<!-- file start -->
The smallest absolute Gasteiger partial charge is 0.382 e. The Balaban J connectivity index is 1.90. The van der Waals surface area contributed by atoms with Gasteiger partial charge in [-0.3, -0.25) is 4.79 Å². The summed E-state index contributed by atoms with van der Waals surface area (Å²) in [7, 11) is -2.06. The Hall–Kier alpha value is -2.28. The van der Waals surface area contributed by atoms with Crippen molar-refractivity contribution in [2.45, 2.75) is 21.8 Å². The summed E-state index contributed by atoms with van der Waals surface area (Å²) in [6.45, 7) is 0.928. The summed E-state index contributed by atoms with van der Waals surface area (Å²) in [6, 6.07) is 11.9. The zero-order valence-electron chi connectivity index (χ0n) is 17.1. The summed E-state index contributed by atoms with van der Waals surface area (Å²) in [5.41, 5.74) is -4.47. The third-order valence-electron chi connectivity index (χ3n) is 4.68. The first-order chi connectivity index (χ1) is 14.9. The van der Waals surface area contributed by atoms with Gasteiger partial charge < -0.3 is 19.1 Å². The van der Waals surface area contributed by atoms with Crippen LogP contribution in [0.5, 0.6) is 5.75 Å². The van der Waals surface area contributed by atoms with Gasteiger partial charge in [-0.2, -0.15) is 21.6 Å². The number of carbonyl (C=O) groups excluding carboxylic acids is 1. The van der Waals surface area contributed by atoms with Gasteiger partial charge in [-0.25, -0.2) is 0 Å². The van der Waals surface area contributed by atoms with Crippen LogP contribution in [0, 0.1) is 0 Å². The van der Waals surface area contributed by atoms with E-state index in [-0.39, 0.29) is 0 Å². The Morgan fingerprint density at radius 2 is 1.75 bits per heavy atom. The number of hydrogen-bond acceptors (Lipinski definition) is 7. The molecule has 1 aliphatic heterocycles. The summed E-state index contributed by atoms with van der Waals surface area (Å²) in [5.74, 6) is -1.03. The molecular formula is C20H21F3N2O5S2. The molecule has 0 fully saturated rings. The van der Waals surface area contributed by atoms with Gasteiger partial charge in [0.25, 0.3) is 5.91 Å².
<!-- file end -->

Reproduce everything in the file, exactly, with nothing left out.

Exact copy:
The smallest absolute Gasteiger partial charge is 0.382 e. The Balaban J connectivity index is 1.90. The van der Waals surface area contributed by atoms with Gasteiger partial charge in [-0.3, -0.25) is 4.79 Å². The summed E-state index contributed by atoms with van der Waals surface area (Å²) in [7, 11) is -2.06. The Hall–Kier alpha value is -2.28. The van der Waals surface area contributed by atoms with Crippen molar-refractivity contribution in [2.45, 2.75) is 21.8 Å². The summed E-state index contributed by atoms with van der Waals surface area (Å²) in [6.45, 7) is 0.928. The summed E-state index contributed by atoms with van der Waals surface area (Å²) in [6, 6.07) is 11.9. The zero-order valence-electron chi connectivity index (χ0n) is 17.1. The summed E-state index contributed by atoms with van der Waals surface area (Å²) in [5.41, 5.74) is -4.47. The third-order valence-electron chi connectivity index (χ3n) is 4.68. The first-order chi connectivity index (χ1) is 14.9. The van der Waals surface area contributed by atoms with Gasteiger partial charge < -0.3 is 19.1 Å². The van der Waals surface area contributed by atoms with Crippen LogP contribution in [0.5, 0.6) is 5.75 Å². The van der Waals surface area contributed by atoms with Gasteiger partial charge in [-0.2, -0.15) is 21.6 Å². The number of carbonyl (C=O) groups excluding carboxylic acids is 1. The van der Waals surface area contributed by atoms with Gasteiger partial charge in [-0.25, -0.2) is 0 Å². The van der Waals surface area contributed by atoms with Crippen LogP contribution in [0, 0.1) is 0 Å². The van der Waals surface area contributed by atoms with E-state index in [-0.39, 0.29) is 0 Å². The Morgan fingerprint density at radius 2 is 1.75 bits per heavy atom. The number of hydrogen-bond acceptors (Lipinski definition) is 7. The molecule has 1 aliphatic heterocycles. The summed E-state index contributed by atoms with van der Waals surface area (Å²) in [5.74, 6) is -1.03. The molecular formula is C20H21F3N2O5S2. The molecule has 0 fully saturated rings. The van der Waals surface area contributed by atoms with Gasteiger partial charge in [0.25, 0.3) is 5.91 Å².